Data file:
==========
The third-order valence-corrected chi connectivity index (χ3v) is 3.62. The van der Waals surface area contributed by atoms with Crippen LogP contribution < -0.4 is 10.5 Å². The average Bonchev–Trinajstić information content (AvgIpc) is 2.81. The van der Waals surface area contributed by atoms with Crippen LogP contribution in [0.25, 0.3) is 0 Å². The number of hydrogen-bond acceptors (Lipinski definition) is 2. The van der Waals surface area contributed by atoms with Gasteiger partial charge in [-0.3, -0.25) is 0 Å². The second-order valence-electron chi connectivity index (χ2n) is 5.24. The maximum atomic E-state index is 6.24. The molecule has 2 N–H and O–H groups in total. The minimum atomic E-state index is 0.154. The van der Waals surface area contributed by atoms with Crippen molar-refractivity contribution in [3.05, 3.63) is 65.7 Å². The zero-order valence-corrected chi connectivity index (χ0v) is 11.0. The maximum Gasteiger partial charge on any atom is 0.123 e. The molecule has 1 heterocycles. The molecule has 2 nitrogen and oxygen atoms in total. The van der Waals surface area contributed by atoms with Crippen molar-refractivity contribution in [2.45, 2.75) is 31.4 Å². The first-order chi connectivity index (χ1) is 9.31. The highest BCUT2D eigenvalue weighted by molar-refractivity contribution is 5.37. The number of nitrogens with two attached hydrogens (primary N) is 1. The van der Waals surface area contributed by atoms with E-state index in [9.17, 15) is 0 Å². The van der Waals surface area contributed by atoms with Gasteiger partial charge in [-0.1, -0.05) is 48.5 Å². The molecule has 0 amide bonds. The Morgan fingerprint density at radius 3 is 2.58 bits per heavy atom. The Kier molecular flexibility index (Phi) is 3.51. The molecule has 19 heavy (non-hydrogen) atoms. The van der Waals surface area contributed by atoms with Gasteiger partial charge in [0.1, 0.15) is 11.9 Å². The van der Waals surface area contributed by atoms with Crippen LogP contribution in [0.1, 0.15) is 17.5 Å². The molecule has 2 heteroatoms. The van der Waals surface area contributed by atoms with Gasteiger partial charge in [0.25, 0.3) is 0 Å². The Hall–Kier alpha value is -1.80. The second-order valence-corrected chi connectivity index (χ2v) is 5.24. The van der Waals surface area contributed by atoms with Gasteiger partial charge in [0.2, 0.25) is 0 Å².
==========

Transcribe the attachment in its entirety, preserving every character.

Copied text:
The third-order valence-corrected chi connectivity index (χ3v) is 3.62. The van der Waals surface area contributed by atoms with Crippen LogP contribution < -0.4 is 10.5 Å². The average Bonchev–Trinajstić information content (AvgIpc) is 2.81. The van der Waals surface area contributed by atoms with Crippen LogP contribution in [0.25, 0.3) is 0 Å². The number of hydrogen-bond acceptors (Lipinski definition) is 2. The van der Waals surface area contributed by atoms with Gasteiger partial charge in [-0.3, -0.25) is 0 Å². The second-order valence-electron chi connectivity index (χ2n) is 5.24. The maximum atomic E-state index is 6.24. The molecule has 2 N–H and O–H groups in total. The minimum atomic E-state index is 0.154. The van der Waals surface area contributed by atoms with Crippen molar-refractivity contribution in [3.05, 3.63) is 65.7 Å². The zero-order valence-corrected chi connectivity index (χ0v) is 11.0. The maximum Gasteiger partial charge on any atom is 0.123 e. The molecule has 1 heterocycles. The molecule has 2 nitrogen and oxygen atoms in total. The van der Waals surface area contributed by atoms with Crippen molar-refractivity contribution in [2.45, 2.75) is 31.4 Å². The first-order chi connectivity index (χ1) is 9.31. The highest BCUT2D eigenvalue weighted by molar-refractivity contribution is 5.37. The number of nitrogens with two attached hydrogens (primary N) is 1. The van der Waals surface area contributed by atoms with E-state index in [9.17, 15) is 0 Å². The van der Waals surface area contributed by atoms with Gasteiger partial charge in [-0.1, -0.05) is 48.5 Å². The molecule has 0 amide bonds. The Morgan fingerprint density at radius 3 is 2.58 bits per heavy atom. The Kier molecular flexibility index (Phi) is 3.51. The molecule has 19 heavy (non-hydrogen) atoms. The van der Waals surface area contributed by atoms with Gasteiger partial charge in [0.1, 0.15) is 11.9 Å². The van der Waals surface area contributed by atoms with Crippen LogP contribution in [0.1, 0.15) is 17.5 Å². The molecule has 2 heteroatoms. The van der Waals surface area contributed by atoms with Gasteiger partial charge in [0.25, 0.3) is 0 Å². The Hall–Kier alpha value is -1.80. The second-order valence-corrected chi connectivity index (χ2v) is 5.24. The van der Waals surface area contributed by atoms with Gasteiger partial charge in [0.2, 0.25) is 0 Å².